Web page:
Pence Asks Americans Not to Go to Church Services With More Than 10 People

Vice President Mike Pence says the outcome of coronavirus is up to the American public.

In an interview on CNN on Wednesday, Pence said the outbreak of the virus in the U.S. could resemble the situation in Italy and urged Americans to follow the social distancing guidelines, as IJR has previously reported.

During an interview on ABC News’ “Nightline” on Wednesday night, Pence asked Americans to avoid going to church services with more than 10 people. 

“We really believe this is a time when people should avoid gatherings of more than 10 people,” Pence said, adding, “And, and so, we continue to urge churches around America to heed to that.” 

He added, “We’re so grateful to churches and synagogues and places of worship around America that have heeded the president’s coronavirus guidelines for America.”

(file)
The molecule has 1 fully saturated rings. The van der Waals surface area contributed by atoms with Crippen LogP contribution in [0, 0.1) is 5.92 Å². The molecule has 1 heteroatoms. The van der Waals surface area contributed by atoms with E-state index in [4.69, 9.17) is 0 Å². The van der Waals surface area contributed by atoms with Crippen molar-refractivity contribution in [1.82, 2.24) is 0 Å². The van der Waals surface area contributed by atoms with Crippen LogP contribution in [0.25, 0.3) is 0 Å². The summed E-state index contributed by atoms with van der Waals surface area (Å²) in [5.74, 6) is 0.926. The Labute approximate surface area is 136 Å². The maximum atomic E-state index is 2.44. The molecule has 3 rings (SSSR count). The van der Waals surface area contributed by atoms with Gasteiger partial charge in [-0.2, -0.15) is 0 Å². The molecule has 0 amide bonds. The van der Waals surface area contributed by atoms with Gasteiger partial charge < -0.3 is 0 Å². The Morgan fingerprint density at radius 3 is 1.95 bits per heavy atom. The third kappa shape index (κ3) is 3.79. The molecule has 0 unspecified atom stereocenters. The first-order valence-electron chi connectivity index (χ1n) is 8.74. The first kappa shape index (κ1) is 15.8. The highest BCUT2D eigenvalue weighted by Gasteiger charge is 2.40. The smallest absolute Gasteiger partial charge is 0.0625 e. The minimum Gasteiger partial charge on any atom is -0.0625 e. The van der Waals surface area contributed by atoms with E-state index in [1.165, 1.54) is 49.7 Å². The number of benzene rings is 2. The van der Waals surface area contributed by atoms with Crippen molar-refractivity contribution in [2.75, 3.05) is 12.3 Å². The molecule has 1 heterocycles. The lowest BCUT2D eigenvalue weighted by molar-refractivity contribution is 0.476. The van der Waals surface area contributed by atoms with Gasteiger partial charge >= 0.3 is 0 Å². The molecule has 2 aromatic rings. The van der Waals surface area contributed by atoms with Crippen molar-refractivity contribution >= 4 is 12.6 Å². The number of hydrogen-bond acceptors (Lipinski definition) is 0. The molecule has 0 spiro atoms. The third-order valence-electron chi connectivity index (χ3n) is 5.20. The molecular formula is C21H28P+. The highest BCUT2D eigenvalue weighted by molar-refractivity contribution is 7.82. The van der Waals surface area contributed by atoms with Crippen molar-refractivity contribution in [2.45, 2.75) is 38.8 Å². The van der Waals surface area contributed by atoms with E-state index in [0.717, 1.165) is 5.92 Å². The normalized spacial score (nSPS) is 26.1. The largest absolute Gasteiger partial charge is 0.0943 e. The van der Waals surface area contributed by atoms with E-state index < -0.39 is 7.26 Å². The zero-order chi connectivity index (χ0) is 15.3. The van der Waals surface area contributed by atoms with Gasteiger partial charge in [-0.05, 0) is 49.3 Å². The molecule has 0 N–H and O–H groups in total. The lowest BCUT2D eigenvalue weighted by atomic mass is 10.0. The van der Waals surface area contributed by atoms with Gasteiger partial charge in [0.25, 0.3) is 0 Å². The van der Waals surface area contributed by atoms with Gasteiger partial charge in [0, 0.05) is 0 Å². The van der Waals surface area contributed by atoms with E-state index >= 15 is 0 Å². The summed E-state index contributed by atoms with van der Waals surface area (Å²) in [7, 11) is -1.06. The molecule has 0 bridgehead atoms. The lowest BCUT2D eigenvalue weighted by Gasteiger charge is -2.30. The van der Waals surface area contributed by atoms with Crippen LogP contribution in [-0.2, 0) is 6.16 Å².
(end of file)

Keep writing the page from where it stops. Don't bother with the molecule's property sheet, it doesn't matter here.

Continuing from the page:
President Donald Trump had previously said he would like to see restrictions lifted by Easter, but on Sunday, he said he would recommend that restrictions remain in place until the end of April

On Tuesday, the White House coronavirus taskforce revealed new projections that estimated between 100,000 and 240,000 Americans could die from the virus — with mitigation efforts. 

Additionally, Pence suggested that if Americans follow the social distancing guidelines, the outbreak would be past its worst part by late-May.

“If every American will put these guidelines into practice, if we all continue to do our part, we really do believe that by Memorial Day weekend or by early summer … we can be through the hardest part of this.”

Pence’s comments come as several pastors have been arrested across the country for continuing to hold services despite public health orders prohibiting large gatherings. 

According to reports, there more than 200,000 confirmed cases of the in the country. 

Responses

  1. Well, that remains to be seen.

    We either self-quarantine or more of us will die and thus gets dragged out longer.

    What’s it going to be? Evidence shows that “not enough people have gotten the message” yet.

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